When we talk about a shortage of "resources," most people immediately think "oil." But the only reason oil is the most famous of the dwindling resources is because we feel the spike in prices, since we have to go buy the stuff ourselves on a weekly basis.
But other resources that are key to keeping our society operating are running out just as fast, but much more quietly. Pretty soon, you may turn on CNN to hear about wars being fought over something ridiculous, like ...
The world is running low on helium? Big freaking deal, right? Worst-case scenario, future kids won't ever experience the joy of shelling out $7 for an amusement park balloon, then immediately tripping and seeing it fly away.
If only it were ever actually this much fun.
Actually, if you have benefited from a piece of technology more complex than a sharp rock tied to a stick, it was probably made with the help of helium. Helium has the lowest boiling point of all materials on Earth, which means it's cooler than a ninja Fonzie in sunglasses. Basically every high-tech industry imaginable has uses for helium, from chilling MRI magnets to producing fiber optics and LCD screens.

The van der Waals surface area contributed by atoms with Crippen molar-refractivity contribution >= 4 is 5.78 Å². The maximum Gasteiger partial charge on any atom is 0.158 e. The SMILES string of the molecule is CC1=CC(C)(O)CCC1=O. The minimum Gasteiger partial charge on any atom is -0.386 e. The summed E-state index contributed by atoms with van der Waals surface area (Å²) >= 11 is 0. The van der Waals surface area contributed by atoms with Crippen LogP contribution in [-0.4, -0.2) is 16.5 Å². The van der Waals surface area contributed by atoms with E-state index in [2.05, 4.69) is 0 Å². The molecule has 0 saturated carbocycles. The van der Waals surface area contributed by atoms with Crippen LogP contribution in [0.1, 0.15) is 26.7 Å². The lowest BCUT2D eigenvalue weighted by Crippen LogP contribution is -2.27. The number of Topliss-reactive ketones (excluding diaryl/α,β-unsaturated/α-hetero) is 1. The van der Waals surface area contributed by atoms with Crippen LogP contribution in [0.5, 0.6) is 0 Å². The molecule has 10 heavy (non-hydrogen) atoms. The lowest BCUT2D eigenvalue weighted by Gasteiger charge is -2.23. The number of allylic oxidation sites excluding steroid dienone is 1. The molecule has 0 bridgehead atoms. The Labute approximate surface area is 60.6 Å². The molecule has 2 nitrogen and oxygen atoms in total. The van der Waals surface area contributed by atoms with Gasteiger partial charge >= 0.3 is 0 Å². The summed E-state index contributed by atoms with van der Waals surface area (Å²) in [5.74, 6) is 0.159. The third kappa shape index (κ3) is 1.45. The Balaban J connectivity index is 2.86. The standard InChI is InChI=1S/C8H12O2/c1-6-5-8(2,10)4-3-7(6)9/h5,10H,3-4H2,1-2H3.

Think of it as the Batman of gases -- known for its playful public persona as the stuff that makes you talk like Jennifer Tilly, but secretly a badass vigilante keeping the modern world in one piece. And just like Batman, the government completely doesn't understand it.
All metaphors work best with Batman.
After all, if the stuff is running out, the price should be going up, right? And we sure as hell shouldn't be putting it in party balloons.
But according to Nobel Prize winner Robert Richardson, the problem is that the U.S. government is giving away helium like a discount VCR warehouse: as much as it can, as cheap as it can. In 1996, Congress passed a law requiring the U.S. government to sell off our helium stockpile by 2015. This has forced the price of the gas way, way lower than it should be, considering how little of the stuff is actually left in the world (Richardson says a balloon's worth would cost $100 if the market were allowed to set the price).
Above: The world's greatest helium baron plans her next acquisition.
The U.S. controls more than 80 percent of the world's helium supply, so Richardson says all this sell-off and waste means there's a very real chance we will run out of the gas in fewer than 25 years. If you're one of those people who buys into this whole "technology" fad, that's something to be concerned about.
Fortunately, there's a backup plan: If we run out of mined helium we can always recover it from the atmosphere. That will run us only 10,000 times the current costs.
"Next up for sale, an early 2011 red helium balloon. Starting price is $10 million."